Gynecologic cancer | Cervical cancer

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 What are the symptoms of cervical cancer?

 Cathy B., Ontario, Canada: For months I thought I was battling an infection of sorts. I would see those ads for the over the counter remedies for yeast infections and think I should buy one! The discharge I had was brownish and had a very pungent odor. This came and went. Occasionally, I felt a little 'shooting' charge or pain across my groin, but nothing significant. No bleeding or pain otherwise.

 Katie, California, USA: I experienced post-coital bleeding as well as bleeding between periods. I was forty-eight when this occurred and I attributed the symptoms to approaching menopause. My mother had similar symptoms when she began menopause at age fifty-two, and so I didn't even consider cancer at first. When the bleeding became heavier, I went to the doctor. Knowing what I know now, I would recommend that any woman with these symptoms see their gynecologist as soon as possible. It probably won't be cancer, but if it is, the earlier it is caught, the greater the chance for cure.

 Karen, Alberta, Canada: I had absolutely no symptoms at all. My cervical cancer was caught early from regular Pap smears.

 What should I do if I experience a symptom of cervical cancer?

 Karen, Alberta, Canada: Make an appointment with your doctor! Usually the first thing they will want to do is a pelvic exam and a Pap smear, however, even if the Pap smear is normal, if you are having symptoms, your doctor should recommend another procedure - a diagnostic one, not a screening test like a Pap smear - to investigate the symptoms. Some of the diagnostic tests that might be done are: a colposcopy and punch biopsies, a D & C (dilation and curettage), or a cone biopsy.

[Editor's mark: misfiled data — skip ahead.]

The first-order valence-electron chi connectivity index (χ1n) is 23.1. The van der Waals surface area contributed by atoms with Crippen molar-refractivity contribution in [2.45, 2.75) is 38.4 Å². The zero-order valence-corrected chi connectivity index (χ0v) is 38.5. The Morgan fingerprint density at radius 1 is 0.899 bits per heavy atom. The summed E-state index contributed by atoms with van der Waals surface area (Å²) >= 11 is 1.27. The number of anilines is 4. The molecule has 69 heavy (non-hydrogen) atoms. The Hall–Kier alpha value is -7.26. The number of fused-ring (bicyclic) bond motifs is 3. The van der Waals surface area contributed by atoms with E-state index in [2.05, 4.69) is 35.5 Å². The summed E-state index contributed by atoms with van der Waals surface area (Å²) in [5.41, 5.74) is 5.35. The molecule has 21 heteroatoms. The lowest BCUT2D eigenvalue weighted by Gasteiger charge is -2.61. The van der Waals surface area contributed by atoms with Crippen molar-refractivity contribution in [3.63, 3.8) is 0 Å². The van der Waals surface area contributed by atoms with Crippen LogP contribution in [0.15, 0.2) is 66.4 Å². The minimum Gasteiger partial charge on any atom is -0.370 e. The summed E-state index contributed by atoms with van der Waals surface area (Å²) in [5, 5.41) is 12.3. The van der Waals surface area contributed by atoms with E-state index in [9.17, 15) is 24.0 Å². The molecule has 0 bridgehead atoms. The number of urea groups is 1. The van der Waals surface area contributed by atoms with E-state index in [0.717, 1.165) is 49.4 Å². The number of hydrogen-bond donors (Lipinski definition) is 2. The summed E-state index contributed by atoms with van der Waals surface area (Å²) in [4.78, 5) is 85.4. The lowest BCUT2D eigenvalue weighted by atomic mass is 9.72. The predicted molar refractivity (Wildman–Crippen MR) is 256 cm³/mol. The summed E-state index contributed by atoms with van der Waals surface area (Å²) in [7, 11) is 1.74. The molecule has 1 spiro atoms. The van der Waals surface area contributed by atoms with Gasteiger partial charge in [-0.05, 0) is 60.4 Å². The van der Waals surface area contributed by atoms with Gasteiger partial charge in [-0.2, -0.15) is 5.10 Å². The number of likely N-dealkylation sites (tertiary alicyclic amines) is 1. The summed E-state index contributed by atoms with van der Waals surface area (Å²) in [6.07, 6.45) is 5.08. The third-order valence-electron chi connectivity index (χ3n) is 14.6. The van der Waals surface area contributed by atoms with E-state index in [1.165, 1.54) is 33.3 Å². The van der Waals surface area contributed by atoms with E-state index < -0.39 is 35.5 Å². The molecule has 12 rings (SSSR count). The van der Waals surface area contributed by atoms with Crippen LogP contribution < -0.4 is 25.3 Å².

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 What is the difference between in-situ and invasive cancer?

 Karen, Alberta, Canada: Carcinoma or adenocarcinoma "in situ", pronounced "in sy-too" (from Latin, meaning "in place"), refers to a pre-cancerous condition. The cells are abnormal, but they are confined to where they belong; they haven't begun to invade other areas. When abnormal cells from the surface of the cervix (the epithelium) grow through the membrane separating the surface from the deeper tissues of the cervix, then it is considered an invasive cancer. Here is a good explanation of "carcinoma-in-situ".

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